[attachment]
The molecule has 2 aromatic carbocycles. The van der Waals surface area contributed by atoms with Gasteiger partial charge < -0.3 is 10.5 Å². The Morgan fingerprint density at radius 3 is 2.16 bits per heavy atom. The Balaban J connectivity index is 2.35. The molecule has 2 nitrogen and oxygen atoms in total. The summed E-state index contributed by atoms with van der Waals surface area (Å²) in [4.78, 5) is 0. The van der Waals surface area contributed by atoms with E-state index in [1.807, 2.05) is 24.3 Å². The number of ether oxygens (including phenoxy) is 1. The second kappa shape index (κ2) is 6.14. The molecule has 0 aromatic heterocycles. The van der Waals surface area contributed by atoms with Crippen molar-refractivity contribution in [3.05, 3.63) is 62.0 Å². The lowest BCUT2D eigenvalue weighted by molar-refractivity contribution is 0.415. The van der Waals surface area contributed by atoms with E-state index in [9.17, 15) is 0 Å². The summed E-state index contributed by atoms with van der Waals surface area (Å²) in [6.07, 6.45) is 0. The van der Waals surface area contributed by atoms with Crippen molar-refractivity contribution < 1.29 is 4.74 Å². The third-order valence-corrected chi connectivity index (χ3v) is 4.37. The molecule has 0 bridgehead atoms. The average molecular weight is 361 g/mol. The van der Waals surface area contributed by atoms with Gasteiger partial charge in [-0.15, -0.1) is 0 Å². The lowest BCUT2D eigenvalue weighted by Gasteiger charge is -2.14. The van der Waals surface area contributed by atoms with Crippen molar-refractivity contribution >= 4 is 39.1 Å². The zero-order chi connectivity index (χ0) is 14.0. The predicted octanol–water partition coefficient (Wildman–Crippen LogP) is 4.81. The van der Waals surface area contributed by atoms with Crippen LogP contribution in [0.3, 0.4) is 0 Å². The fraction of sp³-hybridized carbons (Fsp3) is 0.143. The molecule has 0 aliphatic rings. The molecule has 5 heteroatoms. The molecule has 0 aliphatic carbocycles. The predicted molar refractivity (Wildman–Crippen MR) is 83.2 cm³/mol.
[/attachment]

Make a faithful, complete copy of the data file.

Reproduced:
The molecule has 2 aromatic carbocycles. The van der Waals surface area contributed by atoms with Gasteiger partial charge < -0.3 is 10.5 Å². The Morgan fingerprint density at radius 3 is 2.16 bits per heavy atom. The Balaban J connectivity index is 2.35. The molecule has 2 nitrogen and oxygen atoms in total. The summed E-state index contributed by atoms with van der Waals surface area (Å²) in [4.78, 5) is 0. The van der Waals surface area contributed by atoms with E-state index in [1.807, 2.05) is 24.3 Å². The number of ether oxygens (including phenoxy) is 1. The second kappa shape index (κ2) is 6.14. The molecule has 0 aromatic heterocycles. The van der Waals surface area contributed by atoms with Crippen molar-refractivity contribution in [3.05, 3.63) is 62.0 Å². The lowest BCUT2D eigenvalue weighted by molar-refractivity contribution is 0.415. The van der Waals surface area contributed by atoms with E-state index in [9.17, 15) is 0 Å². The summed E-state index contributed by atoms with van der Waals surface area (Å²) in [6.07, 6.45) is 0. The van der Waals surface area contributed by atoms with Crippen molar-refractivity contribution < 1.29 is 4.74 Å². The third-order valence-corrected chi connectivity index (χ3v) is 4.37. The molecule has 0 bridgehead atoms. The average molecular weight is 361 g/mol. The van der Waals surface area contributed by atoms with Gasteiger partial charge in [-0.15, -0.1) is 0 Å². The lowest BCUT2D eigenvalue weighted by Gasteiger charge is -2.14. The van der Waals surface area contributed by atoms with Crippen molar-refractivity contribution >= 4 is 39.1 Å². The zero-order chi connectivity index (χ0) is 14.0. The predicted octanol–water partition coefficient (Wildman–Crippen LogP) is 4.81. The van der Waals surface area contributed by atoms with Crippen LogP contribution in [0.3, 0.4) is 0 Å². The fraction of sp³-hybridized carbons (Fsp3) is 0.143. The molecule has 0 aliphatic rings. The molecule has 5 heteroatoms. The molecule has 0 aliphatic carbocycles. The predicted molar refractivity (Wildman–Crippen MR) is 83.2 cm³/mol.